10 Things to Know (How to Do) to Be a Freelancer

How to Handle Invoicing Without Getting Lost

If everything went well, all this time spent on sales & marketing, all these contracts signed and all that follow up of your prospects will turn into invoiced jobs. However, here too, there are some steps to take so you don’t get overwhelmed.

First, the easiest is to create an invoice template that includes everything you’re legally required to write (and that differs from country to country, although usually it’ll include your details, your customer’s details, the invoice number, the invoicing date and payment deadline, bank details, VAT number and that of the customer (if applicable), the list of products or services you’re invoicing and the amount for each, along with the total amount without and with VAT if needed). From there you only have to modify what needs be for each project you’re invoicing and then send the invoice.

Next I advise to store each invoice sent in its customer’s folder, in order to keep them close to the projects they’re about (and possibly other documents received that are relevant to the invoicing process, such as purchase orders). However I also advise to store a shortcut to each invoice in another folder, which allows to get a direct overview of all invoices sent. I usually rename these shortcuts so that they display the invoice number (which lets me sort them and quickly identify what number I’m at when creating new invoices), the customer’s name & project (not mandatory but allows to quickly identify what project is associated with what invoice), and finally the payment status: expected date (for instance “payment end of September”) and “paid” once paid, which lets me quickly identify and act upon delayed payments.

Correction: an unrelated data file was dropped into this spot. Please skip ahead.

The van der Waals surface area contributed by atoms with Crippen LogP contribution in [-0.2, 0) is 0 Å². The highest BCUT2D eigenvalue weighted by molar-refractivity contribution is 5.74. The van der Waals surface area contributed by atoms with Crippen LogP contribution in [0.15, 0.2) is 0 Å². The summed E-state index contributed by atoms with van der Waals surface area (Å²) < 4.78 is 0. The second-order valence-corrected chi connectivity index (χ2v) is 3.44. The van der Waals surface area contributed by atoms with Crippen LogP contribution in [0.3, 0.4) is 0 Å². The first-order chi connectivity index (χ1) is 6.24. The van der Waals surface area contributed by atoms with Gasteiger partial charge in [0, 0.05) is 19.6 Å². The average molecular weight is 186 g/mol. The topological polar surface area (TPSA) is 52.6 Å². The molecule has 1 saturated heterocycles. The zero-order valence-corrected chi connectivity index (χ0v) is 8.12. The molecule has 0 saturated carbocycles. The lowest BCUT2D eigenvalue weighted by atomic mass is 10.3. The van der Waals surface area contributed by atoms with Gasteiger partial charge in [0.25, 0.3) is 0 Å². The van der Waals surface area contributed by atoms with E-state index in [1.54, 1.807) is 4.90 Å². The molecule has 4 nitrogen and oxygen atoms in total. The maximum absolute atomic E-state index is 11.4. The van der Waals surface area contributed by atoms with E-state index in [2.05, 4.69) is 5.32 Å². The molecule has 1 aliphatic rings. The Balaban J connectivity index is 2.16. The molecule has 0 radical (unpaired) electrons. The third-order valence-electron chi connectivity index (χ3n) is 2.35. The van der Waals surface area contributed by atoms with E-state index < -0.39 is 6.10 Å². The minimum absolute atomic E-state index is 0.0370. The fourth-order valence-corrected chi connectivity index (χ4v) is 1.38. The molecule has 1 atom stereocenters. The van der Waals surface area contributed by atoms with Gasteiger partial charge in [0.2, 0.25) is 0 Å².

Finally for those working with many customers, I strongly suggest to keep track somewhere of all invoicing processes. Indeed, sometimes it’s as simple as sending our bill as a PDF to our contact along with the deliverable, but sometimes there are specific processes to adhere to: invoicing after each project VS at the end of the month for all jobs done, sending an invoice by e-mail VS uploading it on a dedicated online portal (or even just withdrawing funds from an online account that receives automated payments and creating an invoice at this point), waiting for a summary of all jobs to invoice VS having to keep an eye on them ourselves, etc. That document is also the perfect place to indicate each customer’s payment policy: method, potential minimums and costs, payment deadlines, etc.

Depending on how you invoice your customers, you may need to remember once a month to:

• Invoice clients that only want to receive one invoice per month for all jobs of that month BUT do not send any reminder (so unless you set up your own, these projects will never be invoiced).

• Generate invoices for the money received through automatic payments from clients that don’t request invoices. To keep things simple, I personally ensure all such automatic payments land in an online account (the customer’s proprietary system or an account provided by Wise, Payoneer and such as explained before) rather than straight to my Swedish bank account. That allows me to gather everything in one place and to make a unique withdrawal to my Swedish account when I want to, and to create an invoice for this amount at that time.

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